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'The Handmaid's Tale' Wins Top Prize at Emmy Awards

  • VOA News

69th Primetime Emmy Awards – Photo Room – Los Angeles, California, 17 Sept. 2017 - The Handmaid's Tale cast and crew pose with their Emmys.

The critically acclaimed "The Handmaid's Tale" won the prize for best drama television series at the 69th annual Emmy awards Sunday night in Hollywood. Its star, Elizabeth Moss, who portrayed one of the few fertile women left in a world ruled by a totalitarian regime, won the award for best lead actress in a drama series.

The best dramatic actor award went to Sterling K. Brown, one of the stars of the hit series "This is Us." Brown thanked his television family, saying they were the best white adopted family a black actor could have.

Sterling K. Brown with the award for outstanding lead actor in a drama series for "This Is Us" attends the Governors Ball for the 69th Primetime Emmy Awards at the Los Angeles Convention Center, Sept. 17, 2017
Sterling K. Brown with the award for outstanding lead actor in a drama series for "This Is Us" attends the Governors Ball for the 69th Primetime Emmy Awards at the Los Angeles Convention Center, Sept. 17, 2017

Last year, Brown won an Emmy for his portrayal of O.J. Simpson prosecutor Christopher Darden in the FX series "The People v. O.J. Simpson: American Crime Story."

The best comedy series nod went to "Veep," a show about a fictional U.S. politician. It was the third win in a row for the HBO series.

Julia Louis-Dreyfus poses in the press room with her awards for outstanding lead actress in a comedy series and outstanding comedy series for "Veep" at the 69th Primetime Emmy Awards, Sept. 17, 2017, at the Microsoft Theater in Los Angeles.
Julia Louis-Dreyfus poses in the press room with her awards for outstanding lead actress in a comedy series and outstanding comedy series for "Veep" at the 69th Primetime Emmy Awards, Sept. 17, 2017, at the Microsoft Theater in Los Angeles.

Julia Louis-Dreyfus, "Veep"'s star, won the best comedy actress Emmy, her sixth consecutive win.

Nicole Kidman won the best actress in a limited series Emmy for her role as an abused wife in HBO's "Big Little Lies."

Alexander Skarsgard, from left, Nicole Kidman, and Resse Witherspoon pose in the press room with their awards for outstanding limited series for "Big Little Lies" at the 69th Primetime Emmy Awards, Sept. 17, 2017.
Alexander Skarsgard, from left, Nicole Kidman, and Resse Witherspoon pose in the press room with their awards for outstanding limited series for "Big Little Lies" at the 69th Primetime Emmy Awards, Sept. 17, 2017.

Upon accepting her trophy, she said the series had shined a light on domestic violence, "a complicated insidious disease."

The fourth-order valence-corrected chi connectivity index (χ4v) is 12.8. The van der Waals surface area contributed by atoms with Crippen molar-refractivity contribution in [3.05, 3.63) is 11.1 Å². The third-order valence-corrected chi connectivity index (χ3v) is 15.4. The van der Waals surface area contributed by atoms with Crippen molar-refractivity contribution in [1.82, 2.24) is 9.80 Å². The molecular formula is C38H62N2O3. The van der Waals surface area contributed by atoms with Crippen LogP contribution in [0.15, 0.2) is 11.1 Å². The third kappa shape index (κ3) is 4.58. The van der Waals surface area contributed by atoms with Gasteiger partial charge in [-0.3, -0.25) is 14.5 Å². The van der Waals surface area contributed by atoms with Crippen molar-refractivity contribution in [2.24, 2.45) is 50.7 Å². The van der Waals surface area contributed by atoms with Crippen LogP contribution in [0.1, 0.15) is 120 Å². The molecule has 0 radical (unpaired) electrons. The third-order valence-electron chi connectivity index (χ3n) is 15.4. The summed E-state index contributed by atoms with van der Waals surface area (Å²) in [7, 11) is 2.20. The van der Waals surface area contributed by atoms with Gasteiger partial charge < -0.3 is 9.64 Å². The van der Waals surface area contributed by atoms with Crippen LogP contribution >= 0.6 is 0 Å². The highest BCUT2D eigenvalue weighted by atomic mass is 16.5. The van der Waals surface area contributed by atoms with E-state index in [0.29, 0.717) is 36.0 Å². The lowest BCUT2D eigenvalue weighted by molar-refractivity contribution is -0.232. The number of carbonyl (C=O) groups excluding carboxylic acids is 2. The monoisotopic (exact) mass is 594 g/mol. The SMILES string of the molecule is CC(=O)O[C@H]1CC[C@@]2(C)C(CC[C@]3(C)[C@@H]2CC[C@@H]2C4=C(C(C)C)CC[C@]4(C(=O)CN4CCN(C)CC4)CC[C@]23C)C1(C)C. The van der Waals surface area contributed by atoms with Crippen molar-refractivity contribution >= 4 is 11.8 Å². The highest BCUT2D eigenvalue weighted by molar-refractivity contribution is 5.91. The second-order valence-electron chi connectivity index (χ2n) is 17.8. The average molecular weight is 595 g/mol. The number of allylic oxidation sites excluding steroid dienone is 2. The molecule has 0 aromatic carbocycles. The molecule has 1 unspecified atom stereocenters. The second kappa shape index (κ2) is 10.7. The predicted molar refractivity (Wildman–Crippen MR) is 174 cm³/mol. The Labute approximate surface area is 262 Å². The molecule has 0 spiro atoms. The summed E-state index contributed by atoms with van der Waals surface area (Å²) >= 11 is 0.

The best supporting actress for comedy award was given to Kate McKinnon, from "Saturday Night Live." It was her second win for her role in the late-night weekly comedy institution.

The 42-year-old series also won for best variety show.

Colbert on Trump

Comic Stephen Colbert was this year's Emmys host. He peppered his opening monologue with numerous jokes about President Donald Trump, and recalled the president's angry comment in the past that he had never won for hosting his former TV series, "Celebrity Apprentice."

Host Stephen Colbert performs at the 69th Primetime Emmy Awards, Sept. 17, 2017, at the Microsoft Theater in Los Angeles..
Host Stephen Colbert performs at the 69th Primetime Emmy Awards, Sept. 17, 2017, at the Microsoft Theater in Los Angeles..

Colbert teased the Emmy audience, telling them Trump never would have run for the White House if he had scored the top award in U.S. television. And in a reference to the vote turnout last November, when Trump won the presidency despite getting nearly 3 million fewer votes than Hillary Clinton, Colbert said that, unlike the presidential race, Emmys go to the winners of the popular vote.

The president's former spokesman, Sean Spicer, made a surprise appearance, rolling out on to the stage on a motorized version of the White House podium.

Sean Spicer speaks at the 69th Primetime Emmy Awards, Sept. 17, 2017, at the Microsoft Theater in Los Angeles.
Sean Spicer speaks at the 69th Primetime Emmy Awards, Sept. 17, 2017, at the Microsoft Theater in Los Angeles.

Spicer pronounced this year's show the most-watched Emmy telecast in history, lampooning his own discredited assertion of a record audience for Trump's inauguration in Washington eight months ago.

Familiar names and a surprise familiar face were some of the highlights of the awards show.

Veteran actress Cecily Tyson, a star of the landmark mini-series "Roots," resplendent in a red gown, had trouble reading the introduction to the limited series award, but like the trooper she is, she finally pulled it off to present the Emmy to "Big Little Lies."

John Lithgow accepts the award for outstanding supporting actor in a drama series "The Crown" on the red carpet stage at the 69th Primetime Emmy Awards, Sept. 17, 2017, at the Microsoft Theater in Los Angeles.
John Lithgow accepts the award for outstanding supporting actor in a drama series "The Crown" on the red carpet stage at the 69th Primetime Emmy Awards, Sept. 17, 2017, at the Microsoft Theater in Los Angeles.

Veteran actor John Lithgow won his sixth Emmy Sunday, this time as best supporting actor for playing Winston Churchill in the Netflix series the "The Crown."

Another veteran performer, Laura Dern, won her first Emmy as best supporting actress in a TV movie or limited series for "Big Little Lies."

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